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SpaceX’s Starlink Position Remains Protected from Most Starship Delay Scenarios, Analysts Say

By Rachel Jewett | April 27, 2023
      Starship lifts off in its first full integrated flight test on April 20, 2023. Photo: SpaceX

      Starship lifts off in its first full integrated flight test on April 20, 2023. Photo: SpaceX

      SpaceX’s recent Starship test may have sparked a mishap investigation by the Federal Aviation Administration (FAA) and raised concerns over potential damage to the environment, but leading space and satellite industry analysts still think the company’s powerful political and financial position will protect it through delays. 

      Despite SpaceX founder Elon Musk’s Thanksgiving “disaster” email to employees last year warning of potential bankruptcy and the need to reach a flight cadence with Starship to deploy Starlink satellites — several analysts told Via Satellite that they are doubtful that any Starship delays – pending environmental review — could lead to real trouble for the Starlink constellation.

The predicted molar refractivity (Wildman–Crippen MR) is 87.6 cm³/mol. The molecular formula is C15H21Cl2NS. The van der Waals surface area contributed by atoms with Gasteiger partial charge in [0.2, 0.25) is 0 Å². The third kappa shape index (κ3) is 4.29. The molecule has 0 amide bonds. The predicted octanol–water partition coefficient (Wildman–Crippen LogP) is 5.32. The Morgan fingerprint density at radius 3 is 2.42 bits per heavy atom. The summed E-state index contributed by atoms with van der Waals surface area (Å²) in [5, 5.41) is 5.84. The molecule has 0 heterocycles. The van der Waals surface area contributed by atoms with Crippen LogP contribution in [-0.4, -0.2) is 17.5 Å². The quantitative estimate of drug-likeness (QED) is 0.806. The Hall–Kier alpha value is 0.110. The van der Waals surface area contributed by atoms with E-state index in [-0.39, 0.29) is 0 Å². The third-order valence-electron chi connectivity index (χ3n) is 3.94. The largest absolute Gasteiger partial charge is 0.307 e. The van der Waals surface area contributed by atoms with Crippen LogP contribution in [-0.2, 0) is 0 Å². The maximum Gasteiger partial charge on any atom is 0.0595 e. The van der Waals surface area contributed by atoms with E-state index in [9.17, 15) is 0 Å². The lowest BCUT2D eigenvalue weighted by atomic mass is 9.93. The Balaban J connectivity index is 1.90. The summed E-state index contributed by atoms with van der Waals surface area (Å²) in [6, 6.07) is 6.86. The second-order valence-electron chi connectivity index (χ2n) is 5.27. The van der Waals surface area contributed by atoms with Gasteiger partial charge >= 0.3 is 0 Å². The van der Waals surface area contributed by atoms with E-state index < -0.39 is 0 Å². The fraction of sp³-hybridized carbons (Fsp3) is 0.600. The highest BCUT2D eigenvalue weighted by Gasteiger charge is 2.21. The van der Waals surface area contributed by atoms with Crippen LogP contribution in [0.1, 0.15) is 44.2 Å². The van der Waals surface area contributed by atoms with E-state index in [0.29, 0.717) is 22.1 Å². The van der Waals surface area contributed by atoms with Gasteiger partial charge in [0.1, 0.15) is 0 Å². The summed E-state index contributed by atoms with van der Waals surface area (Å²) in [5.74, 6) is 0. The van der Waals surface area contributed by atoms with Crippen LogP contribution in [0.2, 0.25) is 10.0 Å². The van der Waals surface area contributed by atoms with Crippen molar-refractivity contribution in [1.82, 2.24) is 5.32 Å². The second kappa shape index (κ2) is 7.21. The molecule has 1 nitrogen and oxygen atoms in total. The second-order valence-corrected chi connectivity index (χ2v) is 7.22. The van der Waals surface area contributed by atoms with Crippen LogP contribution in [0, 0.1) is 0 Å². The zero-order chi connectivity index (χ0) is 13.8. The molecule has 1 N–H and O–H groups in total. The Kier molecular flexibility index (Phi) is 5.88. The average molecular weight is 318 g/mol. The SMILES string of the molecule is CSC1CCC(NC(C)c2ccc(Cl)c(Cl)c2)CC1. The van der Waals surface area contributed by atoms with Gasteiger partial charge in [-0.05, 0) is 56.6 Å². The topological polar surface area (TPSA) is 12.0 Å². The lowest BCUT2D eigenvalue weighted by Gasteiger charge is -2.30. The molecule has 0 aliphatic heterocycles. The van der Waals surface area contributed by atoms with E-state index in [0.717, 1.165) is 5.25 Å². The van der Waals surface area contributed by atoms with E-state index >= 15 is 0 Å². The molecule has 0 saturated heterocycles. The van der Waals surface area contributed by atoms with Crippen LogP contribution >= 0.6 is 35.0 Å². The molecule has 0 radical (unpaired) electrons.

Dallas Kasaboski, principal analyst for NSR, an Analysys Mason company, pointed out that even if Starlink is delayed in reaching full market takeup with its complete Gen 2 constellation due to the Starship timeline, it will still be ahead of competitors OneWeb and Amazon. He cited SpaceX rolling out “V2 Mini” satellites to launch on Falcon 9 as a hedge against delays. 

      “SpaceX has the first generation that [exists] and has contracts and customers. Downstream, the Starlink brand is very strong. There are many use cases we’ve seen where people who don’t know about satellite internet are excited about Starlink,” Kasaboski said. “There is some pressure, but there’s a lot of momentum and they have a full constellation that they could leverage.”

      “I don’t see a scenario where Starship is delayed by years,” he adds. “If there was a case where the FAA really came down on them and said the environmental report is a disaster and there’s some problem that SpaceX can’t overcome and it delayed them by a year or two — then we could see problems.”

      Tim Farrar, president of TMF Associates, said Starlink is at a point where it could be self-sustaining without Starship launches, albeit with lower market expectations. “It’s still not clear if Starlink will generate a return on the investment for SpaceX’s investors, let alone justify the $150 billion valuation that the company has attracted. But I don’t think it’s a good idea to assume that just because there might not be a great return on investment, this thing will go away,” he said.